Clinical Implications - The influence of medical conditions and treatments on ejaculation should be considered in the clinical context. Psychological adaptations and interventions may be of value in some cases.

    Strengths & Limitations - Data on the clinical relevance of anejaculation outside the context of concomitant orgasmic dysfunction are sparse. Men’s experience of orgasm is at least partially associated with ejaculation-specific variables; whether this association is mediated by psychological, physical, or a combination of factors remains unclear.

    Conclusions - Ejaculation, orgasm, and sexual satisfaction are closely intertwined but distinct phenomena.

    Shindel AW. Anejaculation: Relevance to Sexual Enjoyment in Men and Women. J Sex Med 2019;16:1324–1327. https://www.jsm.jsexmed.org/article/S1743-6095(19)31279-2/abstract
  4. Michael Scally MD

    Michael Scally MD Doctor of Medicine

    [OA] Two Cases of Psychogenic Anejaculation Patients Got Normal Ejaculation Ability After Penile Vibratory Stimulation or Electroejaculation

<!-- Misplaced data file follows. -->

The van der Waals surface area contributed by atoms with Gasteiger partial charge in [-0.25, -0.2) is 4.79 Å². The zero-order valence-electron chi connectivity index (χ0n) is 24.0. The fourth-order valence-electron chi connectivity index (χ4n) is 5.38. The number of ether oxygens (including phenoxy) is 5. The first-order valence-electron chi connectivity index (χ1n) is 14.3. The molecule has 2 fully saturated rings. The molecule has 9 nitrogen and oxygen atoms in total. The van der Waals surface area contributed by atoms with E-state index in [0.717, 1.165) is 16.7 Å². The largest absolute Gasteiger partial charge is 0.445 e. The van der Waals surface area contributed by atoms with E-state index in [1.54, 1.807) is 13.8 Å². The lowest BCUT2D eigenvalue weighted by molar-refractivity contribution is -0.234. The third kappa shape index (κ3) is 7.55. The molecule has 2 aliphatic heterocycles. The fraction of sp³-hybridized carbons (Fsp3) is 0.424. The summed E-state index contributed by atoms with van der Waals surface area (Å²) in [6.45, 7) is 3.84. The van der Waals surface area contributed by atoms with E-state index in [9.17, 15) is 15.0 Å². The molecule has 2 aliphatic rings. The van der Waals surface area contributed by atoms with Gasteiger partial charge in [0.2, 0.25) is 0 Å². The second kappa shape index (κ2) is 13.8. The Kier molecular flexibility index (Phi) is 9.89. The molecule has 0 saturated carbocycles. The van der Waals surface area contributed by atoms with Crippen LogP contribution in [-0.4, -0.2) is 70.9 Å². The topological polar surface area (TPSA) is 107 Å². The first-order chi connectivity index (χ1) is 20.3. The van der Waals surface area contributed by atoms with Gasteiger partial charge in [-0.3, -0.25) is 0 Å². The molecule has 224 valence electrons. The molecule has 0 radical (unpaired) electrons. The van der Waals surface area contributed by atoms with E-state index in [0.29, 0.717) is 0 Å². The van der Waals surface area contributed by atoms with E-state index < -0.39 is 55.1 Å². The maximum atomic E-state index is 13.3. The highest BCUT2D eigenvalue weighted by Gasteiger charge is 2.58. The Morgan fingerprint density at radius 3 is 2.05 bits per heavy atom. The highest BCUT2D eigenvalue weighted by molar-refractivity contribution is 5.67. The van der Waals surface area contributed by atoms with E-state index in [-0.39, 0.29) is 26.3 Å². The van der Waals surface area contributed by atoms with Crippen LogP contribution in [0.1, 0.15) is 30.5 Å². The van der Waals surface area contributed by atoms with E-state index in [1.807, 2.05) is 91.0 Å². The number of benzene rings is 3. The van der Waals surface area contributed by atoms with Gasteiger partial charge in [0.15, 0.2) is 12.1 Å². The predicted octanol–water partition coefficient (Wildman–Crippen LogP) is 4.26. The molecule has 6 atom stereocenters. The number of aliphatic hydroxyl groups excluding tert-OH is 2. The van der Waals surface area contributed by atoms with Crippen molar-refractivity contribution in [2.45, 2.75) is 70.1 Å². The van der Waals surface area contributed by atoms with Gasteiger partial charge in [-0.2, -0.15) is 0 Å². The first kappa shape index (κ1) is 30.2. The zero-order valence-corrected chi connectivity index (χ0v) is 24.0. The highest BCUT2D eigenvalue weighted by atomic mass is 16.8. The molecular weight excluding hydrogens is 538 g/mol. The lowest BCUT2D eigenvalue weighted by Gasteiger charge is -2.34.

Psychogenic anejaculation is a unique problem which accounts for 0.4–0.5% of anejaculation patients. Although patients with this problem may experience erections and nocturnal emissions (NEs), they do not experience ejaculation during either masturbation or coitus. The etiology is presently unknown.

    Penile vibratory stimulation (PVS) and electroejaculation (EEJ) have been the main methods of sperm retrieval for psychogenic anejaculation couples undergoing assisted reproduction technology (ART). However, there is no special treatment which can heal psychogenic anejaculation patients.

    Here, we report two psychogenic anejaculation patients who recovered normal ejaculation ability after PVS or EEJ procedure.

    Cong R, Zhang Q, Wang Y, Meng X, Wang Z, Song N. Two cases of psychogenic anejaculation patients got normal ejaculation ability after penile vibratory stimulation or electroejaculation. Transl Androl Urol. 2019;8(6):758–761. Two cases of psychogenic anejaculation patients got normal ejaculation ability after penile vibratory stimulation or electroejaculation - Cong - Translational Andrology and Urology
    Old likes this.
  5. Old

    Old Member

    It is unclear why these two cases would be diagnosed with a 'psycholgenic' problem (other than the convenience of doing so in the absence of finding a physical problem).

    It would appear that the ensuing discussion of Lumbar spinothalamic (LSt) cells implies a 'physical' source. Since these two cases had always had this problem rather than being situational, and the fact that sperm retrieval with one was while unconscious, it would seem to be more a plasticity change (jump starting) of a neurological (physical) issue.